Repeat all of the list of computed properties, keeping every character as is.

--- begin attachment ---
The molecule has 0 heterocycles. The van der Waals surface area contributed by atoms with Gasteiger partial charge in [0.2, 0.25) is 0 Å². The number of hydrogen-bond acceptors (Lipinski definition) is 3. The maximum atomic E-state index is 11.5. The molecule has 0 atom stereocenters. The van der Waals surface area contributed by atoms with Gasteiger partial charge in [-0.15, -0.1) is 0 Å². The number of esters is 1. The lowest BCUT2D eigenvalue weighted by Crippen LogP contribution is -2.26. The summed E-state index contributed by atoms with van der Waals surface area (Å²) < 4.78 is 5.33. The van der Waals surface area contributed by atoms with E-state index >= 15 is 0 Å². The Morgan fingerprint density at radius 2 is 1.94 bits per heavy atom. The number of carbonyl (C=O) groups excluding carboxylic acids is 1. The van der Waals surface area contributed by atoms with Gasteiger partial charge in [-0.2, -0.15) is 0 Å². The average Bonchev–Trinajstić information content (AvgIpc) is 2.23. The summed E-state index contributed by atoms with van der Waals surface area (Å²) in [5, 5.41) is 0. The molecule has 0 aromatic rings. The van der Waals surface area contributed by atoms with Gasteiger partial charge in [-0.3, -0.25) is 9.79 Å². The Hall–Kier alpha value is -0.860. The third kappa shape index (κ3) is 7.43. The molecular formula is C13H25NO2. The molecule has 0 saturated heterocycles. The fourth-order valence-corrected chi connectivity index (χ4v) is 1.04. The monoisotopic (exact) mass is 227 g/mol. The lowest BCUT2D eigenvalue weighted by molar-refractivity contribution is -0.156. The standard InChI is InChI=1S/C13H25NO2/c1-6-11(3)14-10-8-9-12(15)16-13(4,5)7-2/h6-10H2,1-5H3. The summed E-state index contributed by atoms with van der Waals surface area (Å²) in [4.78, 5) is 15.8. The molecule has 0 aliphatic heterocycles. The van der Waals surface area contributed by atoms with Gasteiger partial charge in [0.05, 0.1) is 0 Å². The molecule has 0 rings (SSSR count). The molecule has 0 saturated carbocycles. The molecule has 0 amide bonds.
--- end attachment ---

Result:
The molecule has 0 heterocycles. The van der Waals surface area contributed by atoms with Gasteiger partial charge in [0.2, 0.25) is 0 Å². The number of hydrogen-bond acceptors (Lipinski definition) is 3. The maximum atomic E-state index is 11.5. The molecule has 0 atom stereocenters. The van der Waals surface area contributed by atoms with Gasteiger partial charge in [-0.15, -0.1) is 0 Å². The number of esters is 1. The lowest BCUT2D eigenvalue weighted by Crippen LogP contribution is -2.26. The summed E-state index contributed by atoms with van der Waals surface area (Å²) < 4.78 is 5.33. The van der Waals surface area contributed by atoms with E-state index >= 15 is 0 Å². The Morgan fingerprint density at radius 2 is 1.94 bits per heavy atom. The number of carbonyl (C=O) groups excluding carboxylic acids is 1. The van der Waals surface area contributed by atoms with Gasteiger partial charge in [-0.2, -0.15) is 0 Å². The average Bonchev–Trinajstić information content (AvgIpc) is 2.23. The summed E-state index contributed by atoms with van der Waals surface area (Å²) in [5, 5.41) is 0. The molecule has 0 aromatic rings. The van der Waals surface area contributed by atoms with Gasteiger partial charge in [-0.3, -0.25) is 9.79 Å². The Hall–Kier alpha value is -0.860. The third kappa shape index (κ3) is 7.43. The molecular formula is C13H25NO2. The molecule has 0 saturated heterocycles. The fourth-order valence-corrected chi connectivity index (χ4v) is 1.04. The monoisotopic (exact) mass is 227 g/mol. The lowest BCUT2D eigenvalue weighted by molar-refractivity contribution is -0.156. The standard InChI is InChI=1S/C13H25NO2/c1-6-11(3)14-10-8-9-12(15)16-13(4,5)7-2/h6-10H2,1-5H3. The summed E-state index contributed by atoms with van der Waals surface area (Å²) in [4.78, 5) is 15.8. The molecule has 0 aliphatic heterocycles. The van der Waals surface area contributed by atoms with Gasteiger partial charge in [0.05, 0.1) is 0 Å². The molecule has 0 rings (SSSR count). The molecule has 0 saturated carbocycles. The molecule has 0 amide bonds.